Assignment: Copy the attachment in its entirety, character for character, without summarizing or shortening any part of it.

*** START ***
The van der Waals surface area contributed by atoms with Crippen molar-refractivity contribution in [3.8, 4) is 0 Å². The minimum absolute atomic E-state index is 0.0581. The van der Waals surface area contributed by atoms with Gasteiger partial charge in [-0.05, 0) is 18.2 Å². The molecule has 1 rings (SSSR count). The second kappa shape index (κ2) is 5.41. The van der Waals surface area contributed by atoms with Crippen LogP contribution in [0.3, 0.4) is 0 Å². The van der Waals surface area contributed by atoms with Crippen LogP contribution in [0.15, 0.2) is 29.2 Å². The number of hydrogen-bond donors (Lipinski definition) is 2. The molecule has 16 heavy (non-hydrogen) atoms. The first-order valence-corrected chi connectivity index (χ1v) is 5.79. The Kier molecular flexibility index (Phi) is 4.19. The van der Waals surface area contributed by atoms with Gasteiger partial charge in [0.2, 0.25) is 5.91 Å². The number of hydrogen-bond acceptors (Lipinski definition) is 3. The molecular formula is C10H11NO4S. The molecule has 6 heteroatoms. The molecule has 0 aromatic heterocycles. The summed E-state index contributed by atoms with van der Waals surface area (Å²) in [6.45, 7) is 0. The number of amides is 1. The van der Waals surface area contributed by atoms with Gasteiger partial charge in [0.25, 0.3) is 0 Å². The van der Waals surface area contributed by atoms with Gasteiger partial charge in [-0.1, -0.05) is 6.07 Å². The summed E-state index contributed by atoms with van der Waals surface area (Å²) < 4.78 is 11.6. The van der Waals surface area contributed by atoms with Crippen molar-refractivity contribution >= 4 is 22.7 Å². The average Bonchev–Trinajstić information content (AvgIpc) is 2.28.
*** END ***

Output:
The van der Waals surface area contributed by atoms with Crippen molar-refractivity contribution in [3.8, 4) is 0 Å². The minimum absolute atomic E-state index is 0.0581. The van der Waals surface area contributed by atoms with Gasteiger partial charge in [-0.05, 0) is 18.2 Å². The molecule has 1 rings (SSSR count). The second kappa shape index (κ2) is 5.41. The van der Waals surface area contributed by atoms with Crippen LogP contribution in [0.3, 0.4) is 0 Å². The van der Waals surface area contributed by atoms with Crippen LogP contribution in [0.15, 0.2) is 29.2 Å². The number of hydrogen-bond donors (Lipinski definition) is 2. The molecule has 16 heavy (non-hydrogen) atoms. The first-order valence-corrected chi connectivity index (χ1v) is 5.79. The Kier molecular flexibility index (Phi) is 4.19. The van der Waals surface area contributed by atoms with Gasteiger partial charge in [0.2, 0.25) is 5.91 Å². The number of hydrogen-bond acceptors (Lipinski definition) is 3. The molecular formula is C10H11NO4S. The molecule has 6 heteroatoms. The molecule has 0 aromatic heterocycles. The summed E-state index contributed by atoms with van der Waals surface area (Å²) in [6.45, 7) is 0. The number of amides is 1. The van der Waals surface area contributed by atoms with Gasteiger partial charge in [0.25, 0.3) is 0 Å². The van der Waals surface area contributed by atoms with Gasteiger partial charge in [-0.1, -0.05) is 6.07 Å². The summed E-state index contributed by atoms with van der Waals surface area (Å²) < 4.78 is 11.6. The van der Waals surface area contributed by atoms with Crippen molar-refractivity contribution >= 4 is 22.7 Å². The average Bonchev–Trinajstić information content (AvgIpc) is 2.28.